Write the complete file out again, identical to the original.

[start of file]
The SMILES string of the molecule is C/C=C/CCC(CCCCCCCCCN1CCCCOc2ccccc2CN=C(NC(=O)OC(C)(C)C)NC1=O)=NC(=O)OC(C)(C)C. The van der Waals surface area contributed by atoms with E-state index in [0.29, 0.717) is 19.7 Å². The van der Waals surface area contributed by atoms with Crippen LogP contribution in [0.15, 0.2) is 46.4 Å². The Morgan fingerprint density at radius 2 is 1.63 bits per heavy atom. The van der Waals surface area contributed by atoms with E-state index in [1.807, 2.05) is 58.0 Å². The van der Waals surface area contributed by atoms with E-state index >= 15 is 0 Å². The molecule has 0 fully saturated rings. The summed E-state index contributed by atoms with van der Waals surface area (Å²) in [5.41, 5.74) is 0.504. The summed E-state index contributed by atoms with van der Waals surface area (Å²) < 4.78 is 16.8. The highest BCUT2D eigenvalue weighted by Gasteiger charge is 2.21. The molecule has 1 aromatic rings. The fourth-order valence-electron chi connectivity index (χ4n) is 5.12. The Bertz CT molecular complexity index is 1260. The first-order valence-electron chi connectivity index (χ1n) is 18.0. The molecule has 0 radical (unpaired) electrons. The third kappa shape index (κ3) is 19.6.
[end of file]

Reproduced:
The SMILES string of the molecule is C/C=C/CCC(CCCCCCCCCN1CCCCOc2ccccc2CN=C(NC(=O)OC(C)(C)C)NC1=O)=NC(=O)OC(C)(C)C. The van der Waals surface area contributed by atoms with E-state index in [0.29, 0.717) is 19.7 Å². The van der Waals surface area contributed by atoms with Crippen LogP contribution in [0.15, 0.2) is 46.4 Å². The Morgan fingerprint density at radius 2 is 1.63 bits per heavy atom. The van der Waals surface area contributed by atoms with E-state index in [1.807, 2.05) is 58.0 Å². The van der Waals surface area contributed by atoms with E-state index >= 15 is 0 Å². The molecule has 0 fully saturated rings. The summed E-state index contributed by atoms with van der Waals surface area (Å²) in [5.41, 5.74) is 0.504. The summed E-state index contributed by atoms with van der Waals surface area (Å²) < 4.78 is 16.8. The highest BCUT2D eigenvalue weighted by Gasteiger charge is 2.21. The molecule has 1 aromatic rings. The fourth-order valence-electron chi connectivity index (χ4n) is 5.12. The Bertz CT molecular complexity index is 1260. The first-order valence-electron chi connectivity index (χ1n) is 18.0. The molecule has 0 radical (unpaired) electrons. The third kappa shape index (κ3) is 19.6.